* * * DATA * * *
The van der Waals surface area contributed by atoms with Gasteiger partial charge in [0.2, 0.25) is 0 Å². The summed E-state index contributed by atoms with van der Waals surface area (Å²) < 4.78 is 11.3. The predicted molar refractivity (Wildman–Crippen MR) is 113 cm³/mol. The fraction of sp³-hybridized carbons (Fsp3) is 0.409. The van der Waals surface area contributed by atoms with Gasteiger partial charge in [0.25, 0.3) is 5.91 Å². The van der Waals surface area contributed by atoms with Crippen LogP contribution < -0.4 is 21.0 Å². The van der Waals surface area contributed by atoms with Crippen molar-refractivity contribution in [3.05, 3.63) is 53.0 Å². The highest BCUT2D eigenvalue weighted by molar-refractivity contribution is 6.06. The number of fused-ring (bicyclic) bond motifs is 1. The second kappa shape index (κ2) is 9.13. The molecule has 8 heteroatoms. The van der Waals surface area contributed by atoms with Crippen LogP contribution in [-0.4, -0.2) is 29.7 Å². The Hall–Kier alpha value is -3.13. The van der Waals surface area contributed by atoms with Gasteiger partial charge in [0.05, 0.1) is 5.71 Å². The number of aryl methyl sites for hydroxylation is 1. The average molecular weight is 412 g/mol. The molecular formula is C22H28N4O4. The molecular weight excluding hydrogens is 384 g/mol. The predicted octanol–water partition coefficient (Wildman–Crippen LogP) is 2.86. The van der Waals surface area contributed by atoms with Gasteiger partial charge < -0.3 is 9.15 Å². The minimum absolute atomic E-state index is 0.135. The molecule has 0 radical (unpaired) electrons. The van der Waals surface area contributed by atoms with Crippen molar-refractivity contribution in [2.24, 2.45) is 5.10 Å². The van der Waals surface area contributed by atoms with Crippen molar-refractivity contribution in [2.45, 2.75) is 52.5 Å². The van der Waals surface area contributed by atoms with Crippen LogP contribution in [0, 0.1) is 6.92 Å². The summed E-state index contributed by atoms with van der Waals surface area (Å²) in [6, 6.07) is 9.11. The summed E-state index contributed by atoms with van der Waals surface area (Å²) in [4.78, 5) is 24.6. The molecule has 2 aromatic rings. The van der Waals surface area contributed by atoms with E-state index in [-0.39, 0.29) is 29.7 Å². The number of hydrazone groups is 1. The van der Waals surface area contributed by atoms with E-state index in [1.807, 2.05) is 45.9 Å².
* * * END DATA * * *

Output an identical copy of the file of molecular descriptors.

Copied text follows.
The van der Waals surface area contributed by atoms with Gasteiger partial charge in [0.2, 0.25) is 0 Å². The summed E-state index contributed by atoms with van der Waals surface area (Å²) < 4.78 is 11.3. The predicted molar refractivity (Wildman–Crippen MR) is 113 cm³/mol. The fraction of sp³-hybridized carbons (Fsp3) is 0.409. The van der Waals surface area contributed by atoms with Gasteiger partial charge in [0.25, 0.3) is 5.91 Å². The van der Waals surface area contributed by atoms with Crippen LogP contribution < -0.4 is 21.0 Å². The van der Waals surface area contributed by atoms with Crippen molar-refractivity contribution in [3.05, 3.63) is 53.0 Å². The highest BCUT2D eigenvalue weighted by molar-refractivity contribution is 6.06. The number of fused-ring (bicyclic) bond motifs is 1. The second kappa shape index (κ2) is 9.13. The molecule has 8 heteroatoms. The van der Waals surface area contributed by atoms with Crippen LogP contribution in [-0.4, -0.2) is 29.7 Å². The Hall–Kier alpha value is -3.13. The van der Waals surface area contributed by atoms with Gasteiger partial charge in [0.05, 0.1) is 5.71 Å². The number of aryl methyl sites for hydroxylation is 1. The average molecular weight is 412 g/mol. The molecular formula is C22H28N4O4. The molecular weight excluding hydrogens is 384 g/mol. The predicted octanol–water partition coefficient (Wildman–Crippen LogP) is 2.86. The van der Waals surface area contributed by atoms with Gasteiger partial charge < -0.3 is 9.15 Å². The minimum absolute atomic E-state index is 0.135. The molecule has 0 radical (unpaired) electrons. The van der Waals surface area contributed by atoms with Crippen molar-refractivity contribution in [2.24, 2.45) is 5.10 Å². The van der Waals surface area contributed by atoms with Crippen molar-refractivity contribution in [2.45, 2.75) is 52.5 Å². The van der Waals surface area contributed by atoms with Crippen LogP contribution in [0, 0.1) is 6.92 Å². The summed E-state index contributed by atoms with van der Waals surface area (Å²) in [6, 6.07) is 9.11. The summed E-state index contributed by atoms with van der Waals surface area (Å²) in [4.78, 5) is 24.6. The molecule has 2 aromatic rings. The van der Waals surface area contributed by atoms with E-state index in [-0.39, 0.29) is 29.7 Å². The number of hydrazone groups is 1. The van der Waals surface area contributed by atoms with E-state index in [1.807, 2.05) is 45.9 Å².